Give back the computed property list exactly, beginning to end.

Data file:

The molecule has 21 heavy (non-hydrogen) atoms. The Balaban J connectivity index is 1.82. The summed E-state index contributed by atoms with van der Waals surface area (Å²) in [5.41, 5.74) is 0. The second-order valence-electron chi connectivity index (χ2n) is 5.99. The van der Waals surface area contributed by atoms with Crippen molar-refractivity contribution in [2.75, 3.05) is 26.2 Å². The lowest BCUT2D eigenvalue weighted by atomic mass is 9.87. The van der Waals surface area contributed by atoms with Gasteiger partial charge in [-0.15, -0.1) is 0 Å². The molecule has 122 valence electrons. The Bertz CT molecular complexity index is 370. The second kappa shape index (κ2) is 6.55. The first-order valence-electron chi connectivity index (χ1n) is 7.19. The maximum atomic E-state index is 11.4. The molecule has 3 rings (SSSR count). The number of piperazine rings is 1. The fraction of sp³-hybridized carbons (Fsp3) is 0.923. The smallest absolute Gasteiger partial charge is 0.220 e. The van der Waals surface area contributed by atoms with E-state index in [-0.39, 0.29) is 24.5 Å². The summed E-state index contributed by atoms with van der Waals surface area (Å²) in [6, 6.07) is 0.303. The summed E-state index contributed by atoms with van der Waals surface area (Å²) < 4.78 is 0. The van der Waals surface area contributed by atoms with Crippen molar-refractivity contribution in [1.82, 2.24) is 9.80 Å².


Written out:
The molecule has 21 heavy (non-hydrogen) atoms. The Balaban J connectivity index is 1.82. The summed E-state index contributed by atoms with van der Waals surface area (Å²) in [5.41, 5.74) is 0. The second-order valence-electron chi connectivity index (χ2n) is 5.99. The van der Waals surface area contributed by atoms with Crippen molar-refractivity contribution in [2.75, 3.05) is 26.2 Å². The lowest BCUT2D eigenvalue weighted by atomic mass is 9.87. The van der Waals surface area contributed by atoms with Gasteiger partial charge in [-0.15, -0.1) is 0 Å². The molecule has 122 valence electrons. The Bertz CT molecular complexity index is 370. The second kappa shape index (κ2) is 6.55. The first-order valence-electron chi connectivity index (χ1n) is 7.19. The maximum atomic E-state index is 11.4. The molecule has 3 rings (SSSR count). The number of piperazine rings is 1. The fraction of sp³-hybridized carbons (Fsp3) is 0.923. The smallest absolute Gasteiger partial charge is 0.220 e. The van der Waals surface area contributed by atoms with E-state index in [-0.39, 0.29) is 24.5 Å². The summed E-state index contributed by atoms with van der Waals surface area (Å²) in [6, 6.07) is 0.303. The summed E-state index contributed by atoms with van der Waals surface area (Å²) < 4.78 is 0. The van der Waals surface area contributed by atoms with Crippen molar-refractivity contribution in [1.82, 2.24) is 9.80 Å².